Resellers are downplaying Telstra's SMB market push, insisting its new business centres and integration services won't win customer mindshare.
Principal at voice and data integrator Milnsbridge, Adrian Weir, said the telco's SMB campaign could have a negative short-term impact in the small business market but was confident resellers had the upper hand.
"There are always concerns when a player as big as Telstra wants to get involved in our market," he said. "But I don't see them as a major threat. They have a poor reputation in SMB and our customers in that space often try not to deal with them.
"They have a powerful and compelling marketing machine that will prompt businesses to have a look, but I would think the majority of those would be organizations without trusted advisors or who may be unhappy with their current provider."
CommSys managing director, Mal Smith, and Correct Solutions managing director, Ryan Spillane, welcomed Telstra's SMB integration message, and said it would drive up customer education about the benefits of linking phone, email and network technologies.
"I'm glad they are doing this - they will be putting their marketing money behind it but helping to validate what we do," Smith said. "The hardest thing when talking to SMBs is getting them to understand why they should integrate their PDAs and Exchange servers for mobile email. It's fantastic that Telstra's talking about the same thing."
Spillane claimed Telstra would ultimately need to partner with IT integrators to provide remote services and technology refreshes, paving the way for more opportunities in the market. "If they are focusing on pricing and services for SMBs and working with them, then it's good for the market," he said.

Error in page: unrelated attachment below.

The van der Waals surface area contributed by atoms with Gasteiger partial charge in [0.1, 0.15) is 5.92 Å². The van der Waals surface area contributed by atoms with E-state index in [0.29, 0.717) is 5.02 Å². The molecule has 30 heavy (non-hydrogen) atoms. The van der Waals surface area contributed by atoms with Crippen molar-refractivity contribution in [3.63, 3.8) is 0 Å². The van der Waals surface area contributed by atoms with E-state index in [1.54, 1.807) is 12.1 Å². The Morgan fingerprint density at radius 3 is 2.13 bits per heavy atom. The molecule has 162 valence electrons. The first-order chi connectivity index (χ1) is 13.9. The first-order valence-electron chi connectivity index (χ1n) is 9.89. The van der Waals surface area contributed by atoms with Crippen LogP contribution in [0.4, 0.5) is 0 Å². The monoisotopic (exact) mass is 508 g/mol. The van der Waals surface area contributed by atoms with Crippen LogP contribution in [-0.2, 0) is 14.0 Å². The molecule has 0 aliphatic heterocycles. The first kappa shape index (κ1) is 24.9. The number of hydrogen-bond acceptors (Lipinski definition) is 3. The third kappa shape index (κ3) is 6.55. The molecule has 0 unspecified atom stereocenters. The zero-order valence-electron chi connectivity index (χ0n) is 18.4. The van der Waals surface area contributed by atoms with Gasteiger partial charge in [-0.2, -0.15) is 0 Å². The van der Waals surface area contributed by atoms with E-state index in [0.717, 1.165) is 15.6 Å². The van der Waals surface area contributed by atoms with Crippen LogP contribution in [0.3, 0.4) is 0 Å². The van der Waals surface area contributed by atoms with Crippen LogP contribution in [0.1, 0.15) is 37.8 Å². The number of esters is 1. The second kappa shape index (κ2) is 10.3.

Telstra has opened its first SMB business centre in the Sydney suburb of Parramatta and plans to open 10 outlets in capital cities over the next 12 months. It has also skilled up SMB consultants focused on helping customers integrate their network, phone and IT capabilities. Telstra is also offering free "technology makeovers" to SMBs incorporating its Next G and Next IP network services. The offer is open to businesses with up to 100 users.
Smith and Weir said Telstra could force down pricing for integration services by subsidising costs with hardware sales but Smith pointed out the telco would face similar staffing costs to resellers. "We lost out at a micro [5-10 users] business level from Harvey Norman's SMB push. But we target above that because those people typically like the cheapest price for equipment and don't see the value in paying for consultants. Larger SMBs understand the need for specialists," Weir said.